I think I might be getting some tendinitis in my elbows from all of this typing as of late. I will be relieved once all these Halloween tutorials are out the way and I can get back to my wildlife posts. Suspect some of you are getting a bit upset with all the build projects. Bear with me, just a few more and we’ll be set to close it out with the actual trail itself. Let’s not get out in front of our headlights. Today I would like to introduce the latest Posey line – the Plunging Neck Line. Pretty clever there eh, I’ll explain the pun in a bit (and I meant it to be two words).
Went with two versions on the trail this year. High Priest Demon.
And Druid Demon.
Last year I brought you the Westworld Line (link here). This line doesn’t have the animation element (well, at least not yet), but it did fix an ongoing issue I’ve struggled with since the early Posey lines. What to do about the neck. It always seem like they stuck out too far and it just didn’t look the way I wanted it to (link here). Finally got a solution to that problem in my updated line. Might as well take you through the whole process for my two new Demons. It all started with two masks I fond on Amazon. Full over the head masks and fairly decent price point. All I needed to add was a pipe to use as a neck bone and some tubing.
Hit the jump to see how these two Demons progressed on their trek to make it onto the Haunted Trail!
There were a lot of tight spaces in these masks like the horns in the High Priest Demon. I wasn’t sure how to make sure all those voids were filled with the expanding foam nor how well they would hold up. To address this, bought a couple bags of cotton balls and shoved them up one by one into the gaps. Once full, hit it with some hot glue to keep them in place. Also glued down black duct tape (black facing the outside of the mask) to cover up those holes, otherwise it would allow the foam to leak out. Oh, and also inserted tubes into the eye holes – tubes must extend out of the bottom of the masks.
Think I: mentioned this before, the cheapest expanding foam you can get is at Home Depot in their post hole quick cement area. It is called Sika Pro Select Fence Post Mix ~$10 and you can fill two large masks. Since the ratio isn’t 1:1, just cut each side in half and mix the halves together. Wear gloves and do it outside. Also had the help of Linda on these. She held the neck pipe and tubes in place while I poured in the mixed chemicals. Make sure you keep the neck pipe in the right angle to the mask. Here they are waiting to firm up.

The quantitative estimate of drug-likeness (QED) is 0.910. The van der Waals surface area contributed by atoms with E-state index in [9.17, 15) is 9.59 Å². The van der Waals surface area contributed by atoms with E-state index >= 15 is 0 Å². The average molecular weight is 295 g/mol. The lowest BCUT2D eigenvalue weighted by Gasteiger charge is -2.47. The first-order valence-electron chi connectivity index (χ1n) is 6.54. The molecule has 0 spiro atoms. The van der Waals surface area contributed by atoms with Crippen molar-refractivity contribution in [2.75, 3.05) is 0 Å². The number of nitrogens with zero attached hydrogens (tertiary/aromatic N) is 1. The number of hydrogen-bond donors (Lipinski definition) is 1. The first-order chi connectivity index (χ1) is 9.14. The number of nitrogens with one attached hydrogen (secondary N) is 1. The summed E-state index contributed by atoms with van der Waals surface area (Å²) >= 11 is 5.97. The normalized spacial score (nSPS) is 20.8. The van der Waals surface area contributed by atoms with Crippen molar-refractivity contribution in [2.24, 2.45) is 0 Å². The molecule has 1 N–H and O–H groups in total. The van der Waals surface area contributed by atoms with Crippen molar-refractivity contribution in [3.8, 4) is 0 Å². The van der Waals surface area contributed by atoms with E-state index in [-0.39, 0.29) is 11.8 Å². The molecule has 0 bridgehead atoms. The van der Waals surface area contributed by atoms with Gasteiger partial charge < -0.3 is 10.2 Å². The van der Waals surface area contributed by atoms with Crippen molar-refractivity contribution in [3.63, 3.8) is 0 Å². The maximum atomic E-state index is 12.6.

Perfect! No need to waste money getting pre-built foam heads – make your own with full latex masks.
Okay, the heads were done, time to make a Posey frame. Hips and legs were the latest model configuration. Full couplers and joints all the way down to the shoes allowing any position and more importantly, easy storage when the big event is over. Using a cross connector, I inserted it deeper on the spine than in the past. Did a double elbow connector off the side to put the shoulders at the proper height to the neck (note, put the elbows together first to figure out how far to put the cross connector down the spine). To allow the neck to tilt, put the chain link fence post cap on the neck bone in the mask to another fence post on top of the spine.
Here it is standing up so you get a better feel for the shoulder and neck structure. Notice how much more normal that configuration looks. This Druid is ready for a job.
You will notice the frame was being duplicated for the High Priest Demon. Per my other Posey related tutorials this year, these models were also given new foam breast plates. With the spine pushed to the back of the hips frame, I was able to keep the full thickness of the chest – wanted them to look strong and mean.
Here they are both standing up (chests removed for the moment). I think I am going to wait to describe how the arms went onto the shoulders – that was a bit tricky. If I kept the standard coupler approach it would have extended too far out. Opted for a modified connector to keep the width right and still allow for full mobility. Rest of the arms were standard Posey design.